Via the spread of globalization, outsourcing and regional diversification of value chains capitalism could externalize social costs to countries like China, while at the same time pushing marketization of social policy institutions in the advanced economies. This was sustainable as long as profits flowed and was accompanied by taking risks in issuing piles of corporate debt even after the financial crisis. The Corona explodes this construction. Many companies will not survive unless government steps in. Unemployment will increase rapidly among the weakly protected groups previously mentioned.
The crucial question is: Will these emergencies also trigger new ideas how to organize the economy, as it happened with Keynesianism in the 1930s? Or will we just muddle through? This crisis is the chance to rethink capitalism as a system and to transform emergency measures into institutional innovations. Like with Necker cube, we must switch perspectives and imagine how the emergency measures might achieve a very different meaning if we radically change their systemic context, and if we generalize them and make them sustainable in the longer run. I discussed some ideas about a new system in a previous post, let me add one example here.
The crisis reveals that a strong safety net is indispensable. However, which form should it take? The crisis shows that universal, unconditional basic income combined with universal basic care (health, old age, pre-school) clearly would be a strong safety net not only for people, but also for the economy, in radically reducing income uncertainty in times of crisis. If governments are now forced into organizing broad support for the groups most affected by the virus, why not take the bold step and making that waterproof for the future? But this is not just the helping hand of the state, it revolutionizes capitalism: With universal basic income, people are free to choose whether they engage in the market economy, or not. This is a powerful means to balance power relations in society and contains the spread of markets across all social domains. In my view, universal basic income is one defining difference between capitalism and the market economy.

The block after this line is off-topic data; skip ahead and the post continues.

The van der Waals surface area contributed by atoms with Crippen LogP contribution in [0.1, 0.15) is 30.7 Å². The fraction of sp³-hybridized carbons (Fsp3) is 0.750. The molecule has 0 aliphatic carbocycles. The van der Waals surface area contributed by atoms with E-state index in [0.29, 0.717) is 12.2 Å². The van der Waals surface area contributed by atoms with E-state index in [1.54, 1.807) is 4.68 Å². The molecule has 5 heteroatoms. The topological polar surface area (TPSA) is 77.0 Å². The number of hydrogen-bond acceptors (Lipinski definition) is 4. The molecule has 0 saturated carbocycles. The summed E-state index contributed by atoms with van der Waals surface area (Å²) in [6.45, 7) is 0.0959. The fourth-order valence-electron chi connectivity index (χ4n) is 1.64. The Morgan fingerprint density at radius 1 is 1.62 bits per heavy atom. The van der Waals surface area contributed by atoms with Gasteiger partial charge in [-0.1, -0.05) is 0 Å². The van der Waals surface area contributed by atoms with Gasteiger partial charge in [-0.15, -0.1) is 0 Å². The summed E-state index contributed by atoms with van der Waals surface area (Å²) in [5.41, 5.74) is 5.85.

An institutional innovation like this cannot work without complementary changes in other domains, in this case the tax system and, above all, the institutional set-up of the not-for-profit sector of the economy to create alternative ways of work and income generation, in order to keep the level of universal basic income within the limits of fiscal capacity. Together with a colleague, Stephan Bannas, we have worked out a scheme that might succeed. But what is most essential, is the courage to launch such reforms in the midst of crisis.
The simple point is: There will be another Corona in the future. Our society and economy must build a strong immune system, also in terms of fending off the economic effects of pandemics. This system is beyond capitalism.